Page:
KALUGIN AND LITVINENKO DON’T HAVE TO FEAR VERDICTS IN ABSENTIA
Izvestia, March 29, 2002, p. 2
Yesterday morning, KGB General Kalugin was expected for questioning at the FSB investigatiion administration. He was to give his first testimony as the accused. Kalugin, who now lives in the United States, is charged with divulging state secrets. The general did not appear in Moscow; he says the summons he received a few days ago will be given to a new espionage museum in America. Due to his absence, FSB investigators will have to approve the charges in absentia. The same will apply to legal action against FSB Lieutenant Colonel Alexander Litvinenko, charged with stealing ammunition and abuse of power. Litvinenko is currently hiding from Russian justice in Britain, and he is not returning to his motherland either.
However, even if legal action goes ahead, judges will not be able to convict the men in absentia, as the FSB is insisting. Neither the existing Criminal Procedural Code nor the new one, to come into effect from July 1 this year, permit courts to consider cases in the absence of defendants and their lawyers.
FALLING APPROVAL RATINGS
Izvestia, March 29, 2002, p. 4
The latest poll done by the National Public Opinion Research Center (VTsIOM), at 83 locations around Russia, indicates that the confidence of Russians in their leaders is declining.
This is the first time since his appointment as prime minister that Mikhail Kasianov has faced such a problem with public opinion. His approval rating has declined by 9% between February and March. Meanwhile, the overall approval rating for the Cabinet has fallen by only 4%.
Leonid Sedov, a senior VTsIOM analyst, explains these changes as follows. “Apparently, this harsh criticism of Kasianov’s performance is not connected with any notable political events. The problem is much deeper – there is a gradual decline in living standards, which is less visible to the federal government.”
However, the prime minister is not the only “scapegoat” for the financial woes of citizens. The performance of regional leaders and presidential envoys in the federal districts has also been viewed with strong disapproval over the last two years. Forty-one percent of respondents disapprove of their performance.
Political preferences are also shifting toward the opposition. The gap between the Communist Party and United Russia (in favor of the former) has grown by another 2% compared with February. Support for United Russia, the party of Sergei Shoigu and Yuri Luzhkov, is at a record low.
SMALL BUSINESS AND TAXES: A REVOLUTION AWAITS US
Trud, March 29, 2002, EV
A revolution in small business is coming. At a meeting with academics in Baikalsk, where he is currently on vacation, President Putin stated that a bill on small business taxation prepared by the Cabinet may undoubtedly be called revolutionary, no less so than the 13% flat-rate personal income tax.
Prime Minister Mikhail Kasianov proposed replacing a number of existing taxes with one low rate: 10% or even less. The social tax is planned to be cancelled altogether. The treasury will compensate the Pension Fund for any resulting shortfalls. The bill permits regional governments to set the rate of the integrated tax independently.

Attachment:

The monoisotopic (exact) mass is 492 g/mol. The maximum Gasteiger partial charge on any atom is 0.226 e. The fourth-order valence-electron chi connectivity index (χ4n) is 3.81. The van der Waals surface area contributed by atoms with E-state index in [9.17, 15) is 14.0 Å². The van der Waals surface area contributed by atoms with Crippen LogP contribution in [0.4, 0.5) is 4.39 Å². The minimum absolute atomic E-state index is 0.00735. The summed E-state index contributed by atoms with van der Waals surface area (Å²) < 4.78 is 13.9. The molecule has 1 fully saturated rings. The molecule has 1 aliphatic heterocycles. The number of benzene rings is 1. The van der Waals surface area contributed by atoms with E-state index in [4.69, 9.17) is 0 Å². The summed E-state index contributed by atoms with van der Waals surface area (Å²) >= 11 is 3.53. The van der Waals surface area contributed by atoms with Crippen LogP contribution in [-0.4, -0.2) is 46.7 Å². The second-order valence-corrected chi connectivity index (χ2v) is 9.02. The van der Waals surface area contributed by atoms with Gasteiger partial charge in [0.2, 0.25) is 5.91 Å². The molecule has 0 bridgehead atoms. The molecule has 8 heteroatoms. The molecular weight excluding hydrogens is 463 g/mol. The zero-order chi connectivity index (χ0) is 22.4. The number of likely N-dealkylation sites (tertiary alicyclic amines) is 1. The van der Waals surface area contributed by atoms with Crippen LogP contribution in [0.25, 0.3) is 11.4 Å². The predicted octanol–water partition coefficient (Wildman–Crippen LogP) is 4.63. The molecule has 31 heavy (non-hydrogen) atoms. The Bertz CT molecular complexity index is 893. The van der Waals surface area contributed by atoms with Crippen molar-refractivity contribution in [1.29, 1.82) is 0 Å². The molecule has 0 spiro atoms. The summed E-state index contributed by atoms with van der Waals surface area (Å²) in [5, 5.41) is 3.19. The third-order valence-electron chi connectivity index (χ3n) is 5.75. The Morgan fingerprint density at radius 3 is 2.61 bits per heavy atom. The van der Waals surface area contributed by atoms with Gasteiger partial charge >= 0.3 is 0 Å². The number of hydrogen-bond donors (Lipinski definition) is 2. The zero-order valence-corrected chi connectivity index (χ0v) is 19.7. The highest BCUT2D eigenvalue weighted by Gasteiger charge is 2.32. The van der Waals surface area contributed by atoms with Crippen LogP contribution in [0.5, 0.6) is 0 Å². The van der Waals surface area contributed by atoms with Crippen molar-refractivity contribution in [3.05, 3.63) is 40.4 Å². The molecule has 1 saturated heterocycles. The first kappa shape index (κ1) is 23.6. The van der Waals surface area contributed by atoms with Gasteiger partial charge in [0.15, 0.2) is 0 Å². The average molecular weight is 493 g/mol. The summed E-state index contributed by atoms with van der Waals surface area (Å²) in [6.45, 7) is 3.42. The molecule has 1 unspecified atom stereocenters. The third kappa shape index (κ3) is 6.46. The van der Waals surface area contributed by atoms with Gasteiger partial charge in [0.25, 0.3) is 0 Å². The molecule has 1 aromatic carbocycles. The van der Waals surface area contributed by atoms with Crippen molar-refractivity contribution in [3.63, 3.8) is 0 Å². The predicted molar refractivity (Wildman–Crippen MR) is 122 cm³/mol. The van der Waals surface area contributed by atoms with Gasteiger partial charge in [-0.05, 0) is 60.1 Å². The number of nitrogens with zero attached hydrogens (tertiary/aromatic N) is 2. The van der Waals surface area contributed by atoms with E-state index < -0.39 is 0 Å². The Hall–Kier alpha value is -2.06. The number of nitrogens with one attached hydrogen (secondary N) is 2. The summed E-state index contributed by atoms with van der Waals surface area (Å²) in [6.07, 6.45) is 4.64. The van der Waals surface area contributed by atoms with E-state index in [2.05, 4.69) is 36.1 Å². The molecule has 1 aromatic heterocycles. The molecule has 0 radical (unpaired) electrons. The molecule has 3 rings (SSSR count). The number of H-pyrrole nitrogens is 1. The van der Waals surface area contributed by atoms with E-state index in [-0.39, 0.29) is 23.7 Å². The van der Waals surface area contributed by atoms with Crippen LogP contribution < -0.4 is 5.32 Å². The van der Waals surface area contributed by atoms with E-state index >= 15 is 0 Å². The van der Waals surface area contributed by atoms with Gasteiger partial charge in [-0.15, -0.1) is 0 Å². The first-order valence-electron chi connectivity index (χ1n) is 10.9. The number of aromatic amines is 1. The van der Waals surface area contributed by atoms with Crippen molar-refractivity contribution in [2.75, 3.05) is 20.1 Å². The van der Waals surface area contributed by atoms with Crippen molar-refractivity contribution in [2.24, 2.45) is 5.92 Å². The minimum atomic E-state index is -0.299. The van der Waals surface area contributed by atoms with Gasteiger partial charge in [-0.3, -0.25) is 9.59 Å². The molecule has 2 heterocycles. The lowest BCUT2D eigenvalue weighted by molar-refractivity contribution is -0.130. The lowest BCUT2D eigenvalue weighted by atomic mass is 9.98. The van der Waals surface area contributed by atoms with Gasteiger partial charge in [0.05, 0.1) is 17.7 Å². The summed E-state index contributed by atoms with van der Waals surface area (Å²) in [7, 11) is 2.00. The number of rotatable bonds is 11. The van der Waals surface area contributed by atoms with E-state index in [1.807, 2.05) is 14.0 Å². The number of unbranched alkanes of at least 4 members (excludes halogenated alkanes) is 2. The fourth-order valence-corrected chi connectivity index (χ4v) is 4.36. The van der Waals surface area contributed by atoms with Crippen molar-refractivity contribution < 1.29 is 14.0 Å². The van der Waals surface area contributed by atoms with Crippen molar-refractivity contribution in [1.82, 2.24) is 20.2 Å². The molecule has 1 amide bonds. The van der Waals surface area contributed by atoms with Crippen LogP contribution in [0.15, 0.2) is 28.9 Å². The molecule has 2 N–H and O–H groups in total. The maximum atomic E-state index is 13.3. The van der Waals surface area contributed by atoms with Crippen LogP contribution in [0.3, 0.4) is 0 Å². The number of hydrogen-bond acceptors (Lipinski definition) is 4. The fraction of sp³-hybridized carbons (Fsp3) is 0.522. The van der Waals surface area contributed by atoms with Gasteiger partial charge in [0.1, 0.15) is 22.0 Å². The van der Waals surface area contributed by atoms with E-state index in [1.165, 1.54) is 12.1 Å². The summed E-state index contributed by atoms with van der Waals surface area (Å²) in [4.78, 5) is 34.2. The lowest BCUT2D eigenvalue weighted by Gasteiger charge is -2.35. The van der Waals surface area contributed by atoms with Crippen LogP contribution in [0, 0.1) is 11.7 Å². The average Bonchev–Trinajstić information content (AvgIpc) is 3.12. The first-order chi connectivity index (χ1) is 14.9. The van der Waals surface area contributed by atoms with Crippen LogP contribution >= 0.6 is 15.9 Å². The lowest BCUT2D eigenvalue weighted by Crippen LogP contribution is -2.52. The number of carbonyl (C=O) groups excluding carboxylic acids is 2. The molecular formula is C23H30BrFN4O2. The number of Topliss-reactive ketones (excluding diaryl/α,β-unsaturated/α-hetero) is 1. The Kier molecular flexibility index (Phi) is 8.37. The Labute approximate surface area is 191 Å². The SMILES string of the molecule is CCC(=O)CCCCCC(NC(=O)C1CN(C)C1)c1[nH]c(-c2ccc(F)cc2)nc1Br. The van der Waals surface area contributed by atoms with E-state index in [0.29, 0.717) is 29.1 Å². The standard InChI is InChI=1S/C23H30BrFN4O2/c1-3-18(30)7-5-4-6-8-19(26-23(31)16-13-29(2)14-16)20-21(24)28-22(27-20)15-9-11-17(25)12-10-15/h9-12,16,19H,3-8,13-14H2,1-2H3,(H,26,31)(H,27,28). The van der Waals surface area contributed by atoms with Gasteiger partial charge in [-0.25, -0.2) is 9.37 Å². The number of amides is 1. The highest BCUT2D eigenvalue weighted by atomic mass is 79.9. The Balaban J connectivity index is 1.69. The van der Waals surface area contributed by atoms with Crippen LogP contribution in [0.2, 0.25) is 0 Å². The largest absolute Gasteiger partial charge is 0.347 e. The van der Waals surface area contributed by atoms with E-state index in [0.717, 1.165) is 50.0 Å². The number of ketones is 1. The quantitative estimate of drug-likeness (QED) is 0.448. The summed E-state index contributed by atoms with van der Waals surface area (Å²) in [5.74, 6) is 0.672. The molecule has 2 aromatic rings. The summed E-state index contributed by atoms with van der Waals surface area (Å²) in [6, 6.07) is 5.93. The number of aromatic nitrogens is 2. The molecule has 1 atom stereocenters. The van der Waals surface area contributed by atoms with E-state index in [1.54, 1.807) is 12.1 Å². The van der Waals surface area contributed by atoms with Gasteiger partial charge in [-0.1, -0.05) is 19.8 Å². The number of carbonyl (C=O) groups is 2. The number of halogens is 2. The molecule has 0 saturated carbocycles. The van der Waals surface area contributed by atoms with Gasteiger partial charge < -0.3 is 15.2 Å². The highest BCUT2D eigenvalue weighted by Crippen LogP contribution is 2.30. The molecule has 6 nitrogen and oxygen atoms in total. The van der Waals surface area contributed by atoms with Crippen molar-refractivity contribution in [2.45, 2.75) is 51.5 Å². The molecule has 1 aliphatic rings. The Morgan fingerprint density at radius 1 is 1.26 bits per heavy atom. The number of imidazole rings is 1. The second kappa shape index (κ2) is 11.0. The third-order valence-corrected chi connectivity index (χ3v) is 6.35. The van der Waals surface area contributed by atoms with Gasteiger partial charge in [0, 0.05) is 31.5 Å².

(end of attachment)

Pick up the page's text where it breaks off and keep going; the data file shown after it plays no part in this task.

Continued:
In the president’s words, the bill makes it possible to introduce two taxation systems: simple and complex. Small enterprises with revenues of under 10 million rubles a year, employing fewer than 20 people, will use the first option. Instead of the unified social tax, against which small business owners have protested so much, they would pay superannuation contributions at the rate of 14%.
There are two versions of the “simple” taxation system so far. The first proposes a 20% profit tax, to be charged after deducting business operation costs, including investment. The second option would charge 8% tax on total revenue. The president stressed that business owners will have the right to choose the appropriate system for themselves.
Rossiiskaya Gazeta, March 29, 2002, EV
Deputy Prime Minister Victor Khristenko made a working visit to Belgium yesterday, where he held intensive talks with senior representatives of the European Commission (EC). The talks concerned the “airplane noise” problem, and the visit proved very fruitful. According to Khristenko, there is currently a trilateral format for the talks: Russia, the EC, and specific EU member states. An understanding has been reached with Greece, the Scandinavian nations, Holland, and Belgium. Consultations with Germany and France have almost been completed. The greatest problems concern Italy and Spain. Khristenko noted he had received firm assurance from EU authorities that the tension would be resolved by the end of 2002. The problem will be solved by redirecting Russian flights along western routes, and removing them from the EU general mode to arrange primarily chartered flights.
A Cabinet source who participated in the talks in Brussels says that some non-EU countries (Turkey, Egypt, and Tunisia) are prepared to tolerate the noise in future. So are Cyprus and other islands to which Russians have taken such a liking.